I truly wish you all peace.

St.John said...

How timely that your blogs always seem to coincide with my personal experiences james. i only yesterday watched a film about Afghanistan and the ruling regimes that have forced people into Pakistan for refuge. While watching the film i was thinking about the Taliban's attack on the Buddhist artifacts in the region and now i read your blog and i must agree with you. impermanence must be observed during these trying times. kudos.

Paul said...

I have mixed emotions about this as I have always loved museums and galleries. So the destruction of these artifacts are breaking my heart, but only from an artistic and historic view point.

Does that sound bad? It kinda does but what I mean is that a statue is not buddha. A statue is a piece of material (metal, concrete, stone) that is shaped, nothing more and nothing less.

I mean I would never choose to have the statues destroyed but to me every statue and text and everything to do with buddhism could be destroyed but the dharma is in me, it is in everyone when they realise it. I suppose its like Braveheart ('they may take our lives but they'll never take our freedom).

[holds aloft my mala]

They may take our relics, but they'll never take....our....dharrrrrrmmmmmmaaaaaaaaaaaa!


Special K said...

I have to say, when I first read about the destruction, the first word that popped into my head was 'impermanence'.

Thank you for your article.


PeterAtLarge said...

Ah, yes, James, all that eloquent wisdom... and yet...! And yet... there's more than just a beautiful object in these statues which, you're right, should not become the object of our clinging; there's also a teaching, wordless, intangible and powerful, that speaks to countless numbers through these art works. It's not just the "thing" that's lost by their destruction; it's also a meaning, a message, a guiding spirit...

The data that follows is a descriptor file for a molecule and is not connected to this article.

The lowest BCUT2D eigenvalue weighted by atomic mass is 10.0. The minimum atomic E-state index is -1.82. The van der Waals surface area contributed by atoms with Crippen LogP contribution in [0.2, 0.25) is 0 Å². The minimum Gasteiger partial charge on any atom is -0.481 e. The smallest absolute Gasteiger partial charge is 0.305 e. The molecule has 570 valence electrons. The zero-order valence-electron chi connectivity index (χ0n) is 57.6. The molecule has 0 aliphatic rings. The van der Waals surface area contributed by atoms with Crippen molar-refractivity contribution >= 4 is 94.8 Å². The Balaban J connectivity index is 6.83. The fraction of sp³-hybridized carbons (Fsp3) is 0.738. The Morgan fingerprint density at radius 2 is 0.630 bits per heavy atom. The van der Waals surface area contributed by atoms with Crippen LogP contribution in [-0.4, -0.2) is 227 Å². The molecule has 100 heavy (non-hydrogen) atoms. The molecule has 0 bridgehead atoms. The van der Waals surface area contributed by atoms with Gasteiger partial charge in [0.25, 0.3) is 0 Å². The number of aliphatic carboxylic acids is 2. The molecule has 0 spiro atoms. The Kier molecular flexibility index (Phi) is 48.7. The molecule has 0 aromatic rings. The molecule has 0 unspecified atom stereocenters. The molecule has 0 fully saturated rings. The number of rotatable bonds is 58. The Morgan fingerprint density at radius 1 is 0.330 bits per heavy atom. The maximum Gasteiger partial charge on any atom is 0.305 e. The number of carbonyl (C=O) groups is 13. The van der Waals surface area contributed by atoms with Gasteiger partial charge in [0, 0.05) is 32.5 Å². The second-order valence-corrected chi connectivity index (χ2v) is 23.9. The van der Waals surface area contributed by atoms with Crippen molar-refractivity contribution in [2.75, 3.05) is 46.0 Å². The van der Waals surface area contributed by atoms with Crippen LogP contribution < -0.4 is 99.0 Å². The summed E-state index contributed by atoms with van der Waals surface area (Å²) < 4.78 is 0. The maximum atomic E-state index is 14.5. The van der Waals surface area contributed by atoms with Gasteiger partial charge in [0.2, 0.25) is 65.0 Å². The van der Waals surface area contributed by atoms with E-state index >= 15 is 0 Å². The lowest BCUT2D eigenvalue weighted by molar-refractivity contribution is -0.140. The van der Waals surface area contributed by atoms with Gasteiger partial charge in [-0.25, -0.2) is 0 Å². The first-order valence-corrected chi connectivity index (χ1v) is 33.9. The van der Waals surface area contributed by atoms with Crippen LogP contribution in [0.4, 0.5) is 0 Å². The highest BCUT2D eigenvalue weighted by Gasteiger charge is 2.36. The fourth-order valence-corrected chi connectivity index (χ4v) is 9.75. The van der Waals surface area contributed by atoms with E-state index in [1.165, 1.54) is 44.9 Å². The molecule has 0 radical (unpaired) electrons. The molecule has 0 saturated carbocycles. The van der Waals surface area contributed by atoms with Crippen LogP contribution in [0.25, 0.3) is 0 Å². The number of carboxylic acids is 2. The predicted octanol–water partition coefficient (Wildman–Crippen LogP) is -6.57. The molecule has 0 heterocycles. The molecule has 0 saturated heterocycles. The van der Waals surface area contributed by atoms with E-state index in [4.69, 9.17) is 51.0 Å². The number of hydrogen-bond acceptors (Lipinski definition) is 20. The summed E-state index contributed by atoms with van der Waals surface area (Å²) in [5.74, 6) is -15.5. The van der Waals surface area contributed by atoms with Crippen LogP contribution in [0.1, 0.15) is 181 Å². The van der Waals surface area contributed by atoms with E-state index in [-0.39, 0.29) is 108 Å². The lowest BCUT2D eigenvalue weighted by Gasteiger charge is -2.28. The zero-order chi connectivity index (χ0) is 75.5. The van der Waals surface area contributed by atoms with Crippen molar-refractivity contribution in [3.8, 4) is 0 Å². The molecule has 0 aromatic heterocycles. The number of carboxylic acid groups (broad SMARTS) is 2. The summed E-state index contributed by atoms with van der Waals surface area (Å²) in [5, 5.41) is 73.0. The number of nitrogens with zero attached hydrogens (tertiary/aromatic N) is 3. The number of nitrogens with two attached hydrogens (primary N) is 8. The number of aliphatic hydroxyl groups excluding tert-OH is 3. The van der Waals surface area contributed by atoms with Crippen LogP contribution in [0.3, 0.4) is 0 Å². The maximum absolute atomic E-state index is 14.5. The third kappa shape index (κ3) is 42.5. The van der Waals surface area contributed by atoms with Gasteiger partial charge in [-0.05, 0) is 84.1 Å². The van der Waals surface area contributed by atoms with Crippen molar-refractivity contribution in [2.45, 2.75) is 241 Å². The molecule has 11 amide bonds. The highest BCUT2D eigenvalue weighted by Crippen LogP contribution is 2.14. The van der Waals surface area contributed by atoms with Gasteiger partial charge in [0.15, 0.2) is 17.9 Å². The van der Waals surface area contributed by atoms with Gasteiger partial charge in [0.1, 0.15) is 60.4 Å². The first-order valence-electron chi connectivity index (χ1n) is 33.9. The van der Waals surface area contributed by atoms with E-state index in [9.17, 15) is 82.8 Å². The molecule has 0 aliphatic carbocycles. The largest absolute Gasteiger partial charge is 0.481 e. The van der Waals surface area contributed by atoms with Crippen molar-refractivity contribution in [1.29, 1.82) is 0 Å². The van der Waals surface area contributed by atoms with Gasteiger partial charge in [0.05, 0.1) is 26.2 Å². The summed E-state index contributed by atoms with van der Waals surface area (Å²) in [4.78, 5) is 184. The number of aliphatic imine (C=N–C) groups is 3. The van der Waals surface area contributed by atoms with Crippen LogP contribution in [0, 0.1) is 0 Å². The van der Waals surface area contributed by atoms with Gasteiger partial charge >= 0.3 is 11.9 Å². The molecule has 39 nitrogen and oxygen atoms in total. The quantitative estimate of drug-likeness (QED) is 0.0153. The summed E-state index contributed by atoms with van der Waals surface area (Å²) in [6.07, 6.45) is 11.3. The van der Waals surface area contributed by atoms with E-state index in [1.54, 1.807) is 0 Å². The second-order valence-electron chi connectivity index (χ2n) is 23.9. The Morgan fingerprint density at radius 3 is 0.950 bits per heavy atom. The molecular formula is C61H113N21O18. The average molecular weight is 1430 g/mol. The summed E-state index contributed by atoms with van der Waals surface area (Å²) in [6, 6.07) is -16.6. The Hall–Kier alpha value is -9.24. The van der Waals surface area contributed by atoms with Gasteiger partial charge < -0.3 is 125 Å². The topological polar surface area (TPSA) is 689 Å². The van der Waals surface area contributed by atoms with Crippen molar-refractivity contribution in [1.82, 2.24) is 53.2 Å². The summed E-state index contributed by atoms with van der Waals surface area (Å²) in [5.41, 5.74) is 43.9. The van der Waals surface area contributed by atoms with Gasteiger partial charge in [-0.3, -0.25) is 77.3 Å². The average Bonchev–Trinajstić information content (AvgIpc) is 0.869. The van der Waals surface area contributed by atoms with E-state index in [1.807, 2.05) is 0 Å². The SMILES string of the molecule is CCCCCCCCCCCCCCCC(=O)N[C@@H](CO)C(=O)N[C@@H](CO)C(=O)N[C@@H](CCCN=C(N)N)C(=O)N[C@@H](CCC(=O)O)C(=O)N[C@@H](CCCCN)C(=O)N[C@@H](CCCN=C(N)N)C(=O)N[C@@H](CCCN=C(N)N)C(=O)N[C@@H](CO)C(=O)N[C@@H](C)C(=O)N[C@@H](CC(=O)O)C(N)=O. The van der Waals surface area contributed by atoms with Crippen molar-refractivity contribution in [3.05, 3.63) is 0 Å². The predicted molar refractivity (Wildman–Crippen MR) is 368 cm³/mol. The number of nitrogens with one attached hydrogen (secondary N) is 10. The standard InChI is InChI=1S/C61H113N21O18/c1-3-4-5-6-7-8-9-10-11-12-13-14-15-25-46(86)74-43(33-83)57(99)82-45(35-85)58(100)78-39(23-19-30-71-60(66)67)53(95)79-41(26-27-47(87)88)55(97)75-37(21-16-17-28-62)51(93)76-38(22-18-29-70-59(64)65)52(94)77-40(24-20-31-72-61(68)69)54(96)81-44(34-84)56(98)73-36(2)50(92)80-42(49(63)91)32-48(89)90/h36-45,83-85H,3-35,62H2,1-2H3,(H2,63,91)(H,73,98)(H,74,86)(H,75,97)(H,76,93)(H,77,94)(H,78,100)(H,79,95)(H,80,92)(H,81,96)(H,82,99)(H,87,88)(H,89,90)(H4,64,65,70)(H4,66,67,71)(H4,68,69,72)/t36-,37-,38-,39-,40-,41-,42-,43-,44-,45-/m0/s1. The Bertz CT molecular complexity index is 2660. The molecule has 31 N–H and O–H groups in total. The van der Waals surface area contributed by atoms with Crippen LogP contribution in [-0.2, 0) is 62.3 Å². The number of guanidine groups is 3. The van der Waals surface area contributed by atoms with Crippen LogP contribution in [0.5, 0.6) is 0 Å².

Pete Hoge said...

Thankfully the Dharma cannot be
destroyed in any way by human hands.


Anonymous said...

Here is the Hindu expanation of the problem:

"The attack on the host nation isn’t just against its religion and economy, but is aimed at its very cultural identity.

Islam is a complete system, including a culture, which Muslims regard as superior (despite all evidence to the contrary) to other cultures. Muslims are
therefore required to destroy the symbols of ‘Jahiliya’ (sometimes sp. Jahiliyya) - non-Muslim culture.

In the East this has included destruction of Hindu temples and Christian churches and replacement with mosques, and destruction of Buddhist artwork and universities and replacement with heaps of rubble."

Anonymous said...

More on the Hindu perspective .

Buddha said...

I agree with ur views.
Gud that ur writing ur insights.

Jennifer said...

I love reading your blog. It really puts things into perspective, and calms me.

buddha statue

Jim said...

James, I found your post and comments 2B of much interest, given that I'm now something of a novice at the local zendo. Also given the Touchdown Jesus incident this past week. You'd think that Christians would take it with Buddha-like equanimity, given the Second Commandment of the Bible.

The Dharma, the Tao, the Good News, the song of Israel, the recitations of the Prophet, the Vedanta, all will survive the corruptions of human efforts to capture them, to bottle and sell them, to codify them, to politicize them, to militarize them . . . great doubt, great effort ('walking the walk'), and great faith will survive rocket attacks, lightening strikes and other teachings by force or showmanship.

Let's hope, anyway . . . (I have faith, but forgive my lack of faith). Jim G